At RIPE 67 we presented our ideas on infrastructure geolocation. We received positive feedback for developing this idea. This article shows the current thinking on how to develop router geolocation further. Any feedback will be appreciated.
We gave a presentation at the MAT Working Group at RIPE 67 , to see how much interest there is in improving router geolocation. Internet geolocation databases are predominantly tailored towards finding the approximate location of end-users, by IP address. These databases are pretty accurate, but typically lack good quality information about IP addresses that are used on Internet infrastructure such as servers and routers. Geolocation information for infrastructure is important because it helps understand what physical path packets actually take on the Internet. This is helpful for troubleshooting routing, but also has potential for making decisions about extending networks, or figuring out what is going on during a natural disaster or other events affecting the Internet.
One thing better infrastructure geolocation, especially router geolocation, would allow is visualisation of traceroute data on a map, as is shown in Figure 1 below.
Figure 1: Example of 'traceroute-on-a-map'. In this example the forward path from a host in Budapest to Bratislava is shown on a map. The plotted path detours via Frankfurt and Prague.
From the feedback that we received we understand that people find router geolocation an interesting topic and would like us to advance the state-of-the-art in this field. It was also suggested on the MAT Working Group mailing-list to consider DNS LOC records.
Our current plan is this to improve router geolocation in the following way:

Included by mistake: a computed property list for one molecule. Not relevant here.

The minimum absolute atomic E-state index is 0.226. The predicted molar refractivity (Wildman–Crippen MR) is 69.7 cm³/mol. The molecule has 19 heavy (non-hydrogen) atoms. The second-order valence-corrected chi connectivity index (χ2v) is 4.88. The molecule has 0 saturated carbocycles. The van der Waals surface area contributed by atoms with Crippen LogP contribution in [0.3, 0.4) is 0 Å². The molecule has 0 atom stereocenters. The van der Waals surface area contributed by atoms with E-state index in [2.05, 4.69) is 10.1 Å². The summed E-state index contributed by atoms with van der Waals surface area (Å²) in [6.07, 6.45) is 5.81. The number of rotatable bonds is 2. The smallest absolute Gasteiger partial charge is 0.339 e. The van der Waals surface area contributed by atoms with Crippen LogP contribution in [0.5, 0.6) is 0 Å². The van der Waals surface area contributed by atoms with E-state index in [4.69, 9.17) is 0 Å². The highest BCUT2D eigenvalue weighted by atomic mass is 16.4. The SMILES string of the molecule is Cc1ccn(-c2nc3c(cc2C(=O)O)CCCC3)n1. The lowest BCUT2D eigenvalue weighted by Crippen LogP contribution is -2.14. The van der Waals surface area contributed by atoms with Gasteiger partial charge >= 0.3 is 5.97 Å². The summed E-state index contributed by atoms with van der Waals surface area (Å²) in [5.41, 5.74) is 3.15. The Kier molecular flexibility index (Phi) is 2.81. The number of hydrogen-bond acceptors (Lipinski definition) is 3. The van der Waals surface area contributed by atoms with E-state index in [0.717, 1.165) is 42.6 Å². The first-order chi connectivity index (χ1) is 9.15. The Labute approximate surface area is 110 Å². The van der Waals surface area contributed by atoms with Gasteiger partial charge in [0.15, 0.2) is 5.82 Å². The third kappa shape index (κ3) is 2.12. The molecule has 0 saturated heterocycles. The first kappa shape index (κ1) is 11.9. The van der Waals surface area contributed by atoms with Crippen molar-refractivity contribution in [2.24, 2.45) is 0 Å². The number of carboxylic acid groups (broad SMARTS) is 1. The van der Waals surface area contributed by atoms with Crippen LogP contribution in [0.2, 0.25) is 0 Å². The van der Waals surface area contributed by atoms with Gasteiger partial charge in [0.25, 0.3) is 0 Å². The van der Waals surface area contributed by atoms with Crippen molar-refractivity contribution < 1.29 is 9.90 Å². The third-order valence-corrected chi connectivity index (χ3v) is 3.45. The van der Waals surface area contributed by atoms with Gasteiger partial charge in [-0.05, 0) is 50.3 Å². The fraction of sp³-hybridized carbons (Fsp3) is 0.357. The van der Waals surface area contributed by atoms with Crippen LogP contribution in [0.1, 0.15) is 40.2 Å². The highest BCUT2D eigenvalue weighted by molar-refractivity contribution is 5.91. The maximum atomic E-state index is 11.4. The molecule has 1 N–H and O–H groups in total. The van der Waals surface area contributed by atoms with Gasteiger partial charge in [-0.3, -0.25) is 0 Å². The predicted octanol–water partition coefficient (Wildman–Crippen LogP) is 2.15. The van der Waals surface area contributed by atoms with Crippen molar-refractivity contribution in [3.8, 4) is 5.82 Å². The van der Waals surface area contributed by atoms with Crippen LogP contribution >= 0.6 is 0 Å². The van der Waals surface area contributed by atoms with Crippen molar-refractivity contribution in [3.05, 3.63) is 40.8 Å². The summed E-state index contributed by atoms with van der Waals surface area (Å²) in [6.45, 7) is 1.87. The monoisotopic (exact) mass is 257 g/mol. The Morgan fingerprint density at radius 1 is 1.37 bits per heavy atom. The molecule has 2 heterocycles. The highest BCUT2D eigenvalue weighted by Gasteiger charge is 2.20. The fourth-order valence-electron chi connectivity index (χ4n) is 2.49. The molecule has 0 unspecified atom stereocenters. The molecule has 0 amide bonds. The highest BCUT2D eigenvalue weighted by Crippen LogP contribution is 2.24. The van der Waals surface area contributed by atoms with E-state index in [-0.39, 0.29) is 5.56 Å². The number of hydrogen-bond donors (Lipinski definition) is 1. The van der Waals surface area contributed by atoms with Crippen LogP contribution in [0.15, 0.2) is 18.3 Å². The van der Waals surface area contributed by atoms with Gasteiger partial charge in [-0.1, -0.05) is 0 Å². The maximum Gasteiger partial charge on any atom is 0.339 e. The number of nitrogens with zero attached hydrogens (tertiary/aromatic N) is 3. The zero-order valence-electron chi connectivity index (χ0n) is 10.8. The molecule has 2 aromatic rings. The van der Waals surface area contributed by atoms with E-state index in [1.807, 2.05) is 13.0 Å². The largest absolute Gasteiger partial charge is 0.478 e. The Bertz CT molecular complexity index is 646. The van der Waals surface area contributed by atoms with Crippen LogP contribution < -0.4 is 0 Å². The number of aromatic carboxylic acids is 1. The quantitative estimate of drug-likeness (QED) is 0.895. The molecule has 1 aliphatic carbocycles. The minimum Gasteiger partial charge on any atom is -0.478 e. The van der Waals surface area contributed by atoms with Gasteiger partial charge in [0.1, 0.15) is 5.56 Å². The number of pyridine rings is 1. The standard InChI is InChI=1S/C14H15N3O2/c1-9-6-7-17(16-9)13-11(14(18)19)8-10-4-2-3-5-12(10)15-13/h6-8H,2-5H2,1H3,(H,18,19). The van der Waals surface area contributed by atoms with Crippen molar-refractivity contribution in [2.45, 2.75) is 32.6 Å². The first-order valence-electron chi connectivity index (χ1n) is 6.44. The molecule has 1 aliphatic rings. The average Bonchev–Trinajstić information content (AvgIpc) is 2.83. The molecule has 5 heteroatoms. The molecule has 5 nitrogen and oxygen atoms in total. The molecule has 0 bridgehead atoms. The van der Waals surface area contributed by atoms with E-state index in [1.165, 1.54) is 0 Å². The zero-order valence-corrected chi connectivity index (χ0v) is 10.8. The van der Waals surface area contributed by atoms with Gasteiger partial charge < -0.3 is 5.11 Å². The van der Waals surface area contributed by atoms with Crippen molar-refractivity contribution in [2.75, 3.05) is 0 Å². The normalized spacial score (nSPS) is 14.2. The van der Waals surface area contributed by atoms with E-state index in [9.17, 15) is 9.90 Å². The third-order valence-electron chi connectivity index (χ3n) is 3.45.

Find multiple sources of data from which we can derive potential geolocation. The sources we have this far identified are:
- Hostnames obtained through reverse DNS lookup
- IXP prefixes
- Existing IP geolocation databases
- Triangulation by round trip times (RTTs)
- Traceroute measurements
- DNS LOC records
By combining information from all of those sources and appropriately weighing each data source we can come up with a list of likely locations for a given IP address, together with a score on how likely this is correct. For instance for a given IP address the answer could be:
- 95% Bakel, The Netherlands
- 4% Bakel, Senegal
Let's focus a bit more on each individual data source:
Reverse DNS lookup of hostname
If we do a reverse DNS lookup for a given IP address, for a lot of infrastructure we get back a hostname that contains a lot of clues about the geolocation of the IP address in use. Quite often hostnames contain airport codes, abbreviated or whole city names and sometimes also clues about data centers. We'd like to see if we can extract these clues, both in an automated fashion or alternatively by crowdsourcing this.
IXPs are quite often specific to one or few easily identifiable locations. There are databases, like peeringdb and the Euro-IX IXP directory , that contain a lot of useful information about IXP peering LAN IP addresses combined with their physical location. This type of data provides a strong clue about the wereabouts of the infrastructure that is using these IP addresses, but it is certainly not bulletproof: IXPs can serve multiple data centers that are not necessarily within the same city, and peering LAN IP addresses can be in use in locations far away from the IXPs switching fabric ("remote peering").
Existing IP geolocation databases
Existing IP geolocation databases typically focus on end-users. What we've seen for network infrastructure IP addresses the information in these databases is typically directly derived from RIR databases. So for instance large blocks of IP addresses all geolocate to the headquarters of organisations, while the IP addresses seem to be in use all over the world. That said, for networks that have a smaller scope, for instance networks that are only in a single city, this information can still be useful, if only to provide a baseline on which the other sources of data can incrementally be build.